3D tracking system lets users control a computer with their eyes
Researchers at Imperial College London have developed an inexpensive 3D tracking system that could enable people with Multiple Sclerosis, Parkinson's or muscular dystrophy to interact with their computers using just their eyes.
Built using off the shelf materials at a cost of just £40, the new low power device is designed to work out exactly where a person is looking by tracking their eye movements, allowing them to control a cursor on a screen just like a computer mouse.
The GT3D device is made up of two video game console cameras, each costing less than £20, that are attached, outside of the line of vision, to a pair of glasses that cost just £3. The cameras constantly take pictures of the eye, working out where the pupil is pointing, and from this a set of calibrations can be developed to work out exactly where a person is looking on the screen.
The researchers have also been able to use more detailed calibrations to work out the 3D gaze of the subjects – in other words, how far into the distance they were looking. It is believed that this could allow people to control an electronic wheelchair simply by looking where they want to go or control a robotic prosthetic arm.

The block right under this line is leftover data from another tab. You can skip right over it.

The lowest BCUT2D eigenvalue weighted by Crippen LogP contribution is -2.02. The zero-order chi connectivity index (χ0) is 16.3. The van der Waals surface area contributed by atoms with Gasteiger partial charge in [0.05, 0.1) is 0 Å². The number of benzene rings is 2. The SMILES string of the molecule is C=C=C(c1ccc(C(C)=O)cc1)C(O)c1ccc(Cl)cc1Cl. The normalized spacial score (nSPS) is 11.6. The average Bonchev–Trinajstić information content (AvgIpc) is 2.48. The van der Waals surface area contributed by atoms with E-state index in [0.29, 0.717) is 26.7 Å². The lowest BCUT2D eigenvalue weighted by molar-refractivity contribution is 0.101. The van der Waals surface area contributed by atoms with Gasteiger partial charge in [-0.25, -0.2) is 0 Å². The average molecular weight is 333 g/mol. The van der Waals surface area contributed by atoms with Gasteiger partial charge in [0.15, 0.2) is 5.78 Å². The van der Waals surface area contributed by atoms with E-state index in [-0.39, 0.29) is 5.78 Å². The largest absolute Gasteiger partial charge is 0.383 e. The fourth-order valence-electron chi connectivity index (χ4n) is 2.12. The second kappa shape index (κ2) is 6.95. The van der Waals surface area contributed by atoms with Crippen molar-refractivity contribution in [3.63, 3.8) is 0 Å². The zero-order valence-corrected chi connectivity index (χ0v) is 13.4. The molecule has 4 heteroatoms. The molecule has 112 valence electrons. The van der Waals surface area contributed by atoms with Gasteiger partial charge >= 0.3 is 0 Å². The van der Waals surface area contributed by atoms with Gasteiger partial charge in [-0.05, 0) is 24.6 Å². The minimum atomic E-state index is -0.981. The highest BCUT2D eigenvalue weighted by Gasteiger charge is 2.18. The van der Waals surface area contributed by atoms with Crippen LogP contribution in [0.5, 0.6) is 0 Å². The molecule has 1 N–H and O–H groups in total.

Not only can the device transmit data wirelessly over WiFi or via usb into any Windows or Linux computer, it also uses just 1W of power and has been calibrated so that a simple wink represents a mouse click.
To demonstrate the effectiveness of the system, the researchers got participants to play the classic computer game Pong. In this game, the subject used his or her eyes to move a bat to hit a ball that was bouncing around the screen. Six of the subjects who had never used their eyes as a control input before were said to have registered a respectable score within 20% of the able bodied users after just 10 minutes of using the device for the first time.
Dr Aldo Faisal, a lecturer in Neurotechnology at Imperial, commented: "Crucially, we have achieved two things: we have built a 3D eye tracking system hundreds of times cheaper than commercial systems and used it to build a real time brain machine interface that allows patients to interact more smoothly and more quickly than existing invasive technologies that are tens of thousands of times more expensive.
"This is frugal innovation; developing smarter software and piggy-backing existing hardware to create devices that can help people worldwide independent of their healthcare circumstances."
This material is protected by Findlay Media copyright
See Terms and Conditions.
One-off usage is permitted but bulk copying is not.
For multiple copies contact the